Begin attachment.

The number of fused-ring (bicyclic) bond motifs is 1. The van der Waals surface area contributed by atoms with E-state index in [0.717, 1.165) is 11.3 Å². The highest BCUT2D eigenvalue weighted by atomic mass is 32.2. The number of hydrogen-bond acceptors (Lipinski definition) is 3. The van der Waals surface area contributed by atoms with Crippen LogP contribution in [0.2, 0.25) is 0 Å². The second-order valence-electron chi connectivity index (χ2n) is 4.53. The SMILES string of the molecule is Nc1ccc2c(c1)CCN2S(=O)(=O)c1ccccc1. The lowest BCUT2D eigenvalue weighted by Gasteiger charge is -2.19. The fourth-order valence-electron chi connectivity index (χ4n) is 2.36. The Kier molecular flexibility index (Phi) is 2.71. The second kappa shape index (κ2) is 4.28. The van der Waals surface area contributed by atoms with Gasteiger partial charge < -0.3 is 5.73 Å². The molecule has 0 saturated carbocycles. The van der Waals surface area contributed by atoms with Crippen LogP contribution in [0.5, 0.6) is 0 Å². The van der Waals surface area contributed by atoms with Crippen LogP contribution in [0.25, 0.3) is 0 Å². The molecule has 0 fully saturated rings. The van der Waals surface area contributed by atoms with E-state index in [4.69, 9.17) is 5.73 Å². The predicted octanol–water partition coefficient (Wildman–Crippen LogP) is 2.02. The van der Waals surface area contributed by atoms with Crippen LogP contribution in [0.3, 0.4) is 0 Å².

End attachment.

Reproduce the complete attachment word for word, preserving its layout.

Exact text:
The number of fused-ring (bicyclic) bond motifs is 1. The van der Waals surface area contributed by atoms with E-state index in [0.717, 1.165) is 11.3 Å². The highest BCUT2D eigenvalue weighted by atomic mass is 32.2. The number of hydrogen-bond acceptors (Lipinski definition) is 3. The van der Waals surface area contributed by atoms with Crippen LogP contribution in [0.2, 0.25) is 0 Å². The second-order valence-electron chi connectivity index (χ2n) is 4.53. The SMILES string of the molecule is Nc1ccc2c(c1)CCN2S(=O)(=O)c1ccccc1. The lowest BCUT2D eigenvalue weighted by Gasteiger charge is -2.19. The fourth-order valence-electron chi connectivity index (χ4n) is 2.36. The Kier molecular flexibility index (Phi) is 2.71. The second kappa shape index (κ2) is 4.28. The van der Waals surface area contributed by atoms with Gasteiger partial charge < -0.3 is 5.73 Å². The molecule has 0 saturated carbocycles. The van der Waals surface area contributed by atoms with Crippen LogP contribution in [0.5, 0.6) is 0 Å². The van der Waals surface area contributed by atoms with Crippen LogP contribution in [0.25, 0.3) is 0 Å². The molecule has 0 fully saturated rings. The van der Waals surface area contributed by atoms with E-state index in [4.69, 9.17) is 5.73 Å². The predicted octanol–water partition coefficient (Wildman–Crippen LogP) is 2.02. The van der Waals surface area contributed by atoms with Crippen LogP contribution in [0.3, 0.4) is 0 Å².